Cryptobrewology will pull no punches when it comes to defending the world of beer and wine from crackpots who attempt to make a quick buck at the expense of those who fall victim to pseudoscience and snake oil salesmen of the twenty-first century. Charlatans have found their way into the world of wine. Is beer next?
Cryptobrewology was recently followed on Twitter by Art of Brewing, a company located in British Columbia (Not the Art of Brewing online Superstore in the UK). They serve Nanaimo, Ladysmith, Vancouver Island and the Gulf Islands, and specialize in “on-site beer and wine making” which is a sort of novelty approach to making your own beer or wine. I won’t bark at that because the practice does introduce the general public to home beer and wine making, and can serve to spread appreciation of these hobbies.
What I will bark at is the “Magnetic Oak Barrel Aging” device I discovered while perusing their website. This is also the reason I will not return the Twitter follow to Art of Brewing. I will not associate with any company that I find is either deliberately or inadvertently deceiving the public.
Their advertisement claims, “Just pouring wine through the magnetic field of the barrel makes the wine smoother, like it’s been aged…” and, “…as you pour, the magnetic field aligns the molecules and attracts oxygen.”
NOTICE: There is not a shred of scientific evidence to support these claims, and testing that has been done clearly shows that these products don’t work.
If retailers like Art of Brewing really believe this nonsense then they are fooling themselves, and should spend some time examining the validity of claims made by the product manufacturer and sales associate, before promoting it to, and misleading their visitors.
Skeptical Wine-Lovers to the Rescue
Based on a double blind taste test of wine poured through a similar product, called Bev Wizard, a panel of wine-loving skeptics in Australia concluded that their “results would seem to contradict the claim that magnets transform cheap plonk into a fuller, better tasting wine.”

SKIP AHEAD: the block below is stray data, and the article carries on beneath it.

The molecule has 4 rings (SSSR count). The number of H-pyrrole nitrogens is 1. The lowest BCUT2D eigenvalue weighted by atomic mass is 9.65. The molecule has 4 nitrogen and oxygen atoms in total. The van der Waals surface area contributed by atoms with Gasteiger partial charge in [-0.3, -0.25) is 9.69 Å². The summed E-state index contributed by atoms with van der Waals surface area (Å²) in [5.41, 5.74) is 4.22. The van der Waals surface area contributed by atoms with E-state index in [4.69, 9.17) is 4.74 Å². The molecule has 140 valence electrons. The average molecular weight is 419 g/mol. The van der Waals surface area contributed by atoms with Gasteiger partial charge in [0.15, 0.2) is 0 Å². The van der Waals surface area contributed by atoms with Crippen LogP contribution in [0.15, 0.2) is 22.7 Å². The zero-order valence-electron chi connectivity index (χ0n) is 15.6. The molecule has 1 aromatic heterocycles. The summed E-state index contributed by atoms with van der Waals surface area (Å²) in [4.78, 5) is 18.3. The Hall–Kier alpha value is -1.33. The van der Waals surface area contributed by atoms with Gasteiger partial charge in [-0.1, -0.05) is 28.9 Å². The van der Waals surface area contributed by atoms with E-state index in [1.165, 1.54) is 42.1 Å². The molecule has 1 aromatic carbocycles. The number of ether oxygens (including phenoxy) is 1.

Their entertaining report can be read at UnDeceivingOurselves.com
This BS is not new folks. Unfortunately the proliferation and success of such products indicates that enough people are being duped to make these useless gadgets profitable for unscrupulous marketers.
The general claim is that tannins present in wine can be altered to make the wine taste smoother, as if it was instantly aged. That’s a tall order for a small static magnet sitting on the neck of a wine bottle. In fact, wouldn’t the effect of any magnetic field be cancelled as soon as the substances had passed out of range of the magnet?
Proponents of Bev Wizard claim that the magnetic field causes small, astringent tannin molecules to bond into large, “softer” tannin molecules, creating a less harsh tasting experience. Keep trying.
This is a mangled translation of the traditional concept that the aging of red wines allows tannins to bond, and settle out, thereby creating a less astringent flavor. It is commonly understood that the longer wine sits, the smoother it gets. It does happen, but it has not been scientifically proven that this tannin bonding idea is the cause. In fact, the real effects of aging on wine are still a bit of a mystery.
Oxygenation is also thought to improve the mouthfeel of wine, but, unlike a little magnet hanging around the neck of a bottle, oxygenation requires real manipulation of the wine as it is being poured (i.e., sloshing or swirling), and therefore does have a real effect on the taste.
So, the position of Cryptobrewology on magnetic devices to instantly age your wine, like the “Magnetic Oak Barrel Aging System” offered by Art of Brewing is claimed to do, is that such devices are a kin to homeopathy, thus a waste of resources, a waste of money, and an unnecessary burden of trash waste for our environment. These go hand in hand with every other nonsense novelty that has been made and will be made.
The manufacture and sale of such devices, without proper scientific testing to validate the claim, should be considered a punishable criminal act because without real proof to support the promotional claims for the product they are selling, these people are little more than clever thieves taking advantage of unsuspecting consumers.